Presentation on theme: "BIOMASS: first steps from selection to reality Shaun Quegan University of Sheffield CTCD - National Centre for Earth Observation."— Presentation transcript:
BIOMASS: first steps from selection to reality Shaun Quegan University of Sheffield CTCD - National Centre for Earth Observation
Structure of talk What does BIOMASS do and why? What is it? Where are we? What needs doing?
Forest biomass and forest height: global, 200 m scale, every 6 months for 4 years, 20% accuracy in biomass, 20-30% accuracy in height Biomass will map forest biomass, height and change with unprecedented accuracy Disturbances: global, at 50 m scale
Biomass is strongly linked to societal benefits Forest biomass is basic to the energy, material, environmental protection, biodiversity & cultural benefits offered by forests
Biomass is needed to calculate carbon fluxes, so crucial for climate and treaties Land use change Land use change Land use change reforestation fire & climate warming drought pests regrowth Reducing Emissions from Deforestation & Degradation (UN-REDD+) Global Forest Observations Initiative Largest biomass uncertainty
The Biomass mission will make 3 types of measurement relevant to biomass PolSAR (SAR Polarimetry) x y z o PolInSAR (Polarimetric SAR Interferometry) x y z o TomoSAR (SAR Tomography) x y z o
Timeline May 2013: BIOMASS selected November 2013: 1 st meeting of the new Mission Advisory Group; Phase B1 industrial BIOMASS design studies placed. June 2014: 2 nd MAG meeting Activities around African airborne and in situ campaign. KO of initial science studies (Level 2 studies; in situ networks) October 2014: B1 studies completed November 2014: review by PBEO and approval for phase B2 March 2015: ITT for Phase B2 June 2015: Phase B2/C/D begins 2020: Planned launch date
Mission budget Total budget = €470M Industrial return = €220M; this must satisfy geo-return Science budget = €10M. Implication: national funding is crucial to develop the science programme underpinning BIOMASS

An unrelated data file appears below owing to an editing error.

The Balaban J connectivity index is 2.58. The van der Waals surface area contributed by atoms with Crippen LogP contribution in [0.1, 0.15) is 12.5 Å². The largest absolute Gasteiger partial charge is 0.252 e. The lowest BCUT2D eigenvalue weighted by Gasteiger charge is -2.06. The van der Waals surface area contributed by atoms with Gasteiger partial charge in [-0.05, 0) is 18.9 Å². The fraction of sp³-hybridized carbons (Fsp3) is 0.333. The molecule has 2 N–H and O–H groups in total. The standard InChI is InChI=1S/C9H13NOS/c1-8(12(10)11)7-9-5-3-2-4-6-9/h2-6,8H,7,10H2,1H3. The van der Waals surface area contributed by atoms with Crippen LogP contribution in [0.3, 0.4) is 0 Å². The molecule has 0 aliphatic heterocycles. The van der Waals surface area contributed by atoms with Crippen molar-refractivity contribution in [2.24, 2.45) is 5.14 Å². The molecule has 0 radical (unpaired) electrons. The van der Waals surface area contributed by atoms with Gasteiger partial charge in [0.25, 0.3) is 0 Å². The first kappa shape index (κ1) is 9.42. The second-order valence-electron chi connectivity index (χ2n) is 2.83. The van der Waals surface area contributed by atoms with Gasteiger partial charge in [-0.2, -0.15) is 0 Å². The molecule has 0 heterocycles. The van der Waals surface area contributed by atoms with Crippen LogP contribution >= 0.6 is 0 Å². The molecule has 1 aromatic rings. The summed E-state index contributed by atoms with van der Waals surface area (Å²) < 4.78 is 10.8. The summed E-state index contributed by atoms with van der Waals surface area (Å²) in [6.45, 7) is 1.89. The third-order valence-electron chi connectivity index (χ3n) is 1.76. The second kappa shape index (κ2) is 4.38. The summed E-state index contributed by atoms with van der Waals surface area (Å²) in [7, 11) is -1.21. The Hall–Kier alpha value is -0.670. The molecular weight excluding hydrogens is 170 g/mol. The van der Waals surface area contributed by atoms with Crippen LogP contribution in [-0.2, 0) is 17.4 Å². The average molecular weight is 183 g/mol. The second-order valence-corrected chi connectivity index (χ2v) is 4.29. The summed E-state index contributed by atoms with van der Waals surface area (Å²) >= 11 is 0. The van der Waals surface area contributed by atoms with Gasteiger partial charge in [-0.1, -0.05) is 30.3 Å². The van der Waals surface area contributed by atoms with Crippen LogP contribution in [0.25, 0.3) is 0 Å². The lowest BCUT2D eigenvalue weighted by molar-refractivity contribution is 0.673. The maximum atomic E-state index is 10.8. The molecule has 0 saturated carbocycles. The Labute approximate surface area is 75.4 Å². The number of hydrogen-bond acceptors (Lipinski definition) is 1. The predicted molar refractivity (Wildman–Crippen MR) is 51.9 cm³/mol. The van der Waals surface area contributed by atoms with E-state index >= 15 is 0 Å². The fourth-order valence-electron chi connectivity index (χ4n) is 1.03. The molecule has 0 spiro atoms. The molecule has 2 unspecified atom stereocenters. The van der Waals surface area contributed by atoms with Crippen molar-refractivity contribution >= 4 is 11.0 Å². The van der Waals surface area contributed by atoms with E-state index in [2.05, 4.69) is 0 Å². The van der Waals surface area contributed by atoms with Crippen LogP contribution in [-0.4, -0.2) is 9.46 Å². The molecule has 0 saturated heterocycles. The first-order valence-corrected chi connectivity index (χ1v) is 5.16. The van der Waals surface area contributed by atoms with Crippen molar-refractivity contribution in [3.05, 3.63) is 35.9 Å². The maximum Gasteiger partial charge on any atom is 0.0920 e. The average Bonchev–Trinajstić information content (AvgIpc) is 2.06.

Polarimetry Orbit cycle n Orbit cycle n+1 Calibration is crucial, and teaches us about the ionosphere Polarimetry + Interferometry Retrieval algorithm 1. Forest biomass 2. Forest height 3. Forest disturbance 1. Forest biomass 2. Forest height 3. Forest disturbance Calibration, Ionospheric correction VV HH HV Phasedifferences
La Selva, Costa Rica Maine Colombia Landes Alaska Campaign data for testing retrieval methods and assessing performance Paracou F.Guiana Remningstorp Krycklan Kalimantan Major recent ESA campaigns: 1.Kalimantan 2004 (Indrex) 2.Remningstorp 2007 (BioSAR 1), 2010 (BioSAR 3) 3.Krycklan 2008 (BioSAR 2) 4.F. Guiana 2009 (TropiSAR), (TropiScat) ESA campaigns non-ESA campaigns
In situ network led by Smithsonian, including Centre for Tropical Forest Science Afritron Rainfor Working with key worldwide in situ networks
Global consistency in the biomass – P-band backscatter relationship: why? Similar power-law relationships between backscatter and biomass are found for all forests where we have data: Inversion techniques need to deal with data dispersion and differences between different types of forest
Exploiting biomass data to learn about forest mortality If rate of loss of biomass is proportional to biomass, with rate coefficient α, residence time then where is mean production of biomass. What can we infer about forest mortality from current sub-optimal estimates of biomass and Net Production?
Final Remarks o Six years is not long, and a lot needs to be done. o BIOMASS relies on supporting science activities and can provide a framework around which science activities can cluster, to mutual benefit o There is a need to grow the community of scientists interacting with the BIOMASS mission, especially younger scientists o Six years is a long time for some of us!
Global forest cover & biomass distribution is concentrated within the tropics Total Forest Area: 31% of the land surface Forest Biome Area (Millions of hectares) Biomass (tons/hectare) Total Biomass (gigatons) Boreal Temperate Tropical TOTAL4165mean Pan et al., 2011; Houghton et al.,2009
Forest biomass plays a key role in the carbon cycle and hence in climate change Biomass is ~50% carbon. Changes in forest biomass represent carbon sources (deforestation and forest degradation) and carbon sinks (forest growth). 17
EARTH EXPLORER 7 USER CONSULTATION MEETING An Earth Explorer to observe forest biomass ESA’s 7 th Earth Explorer mission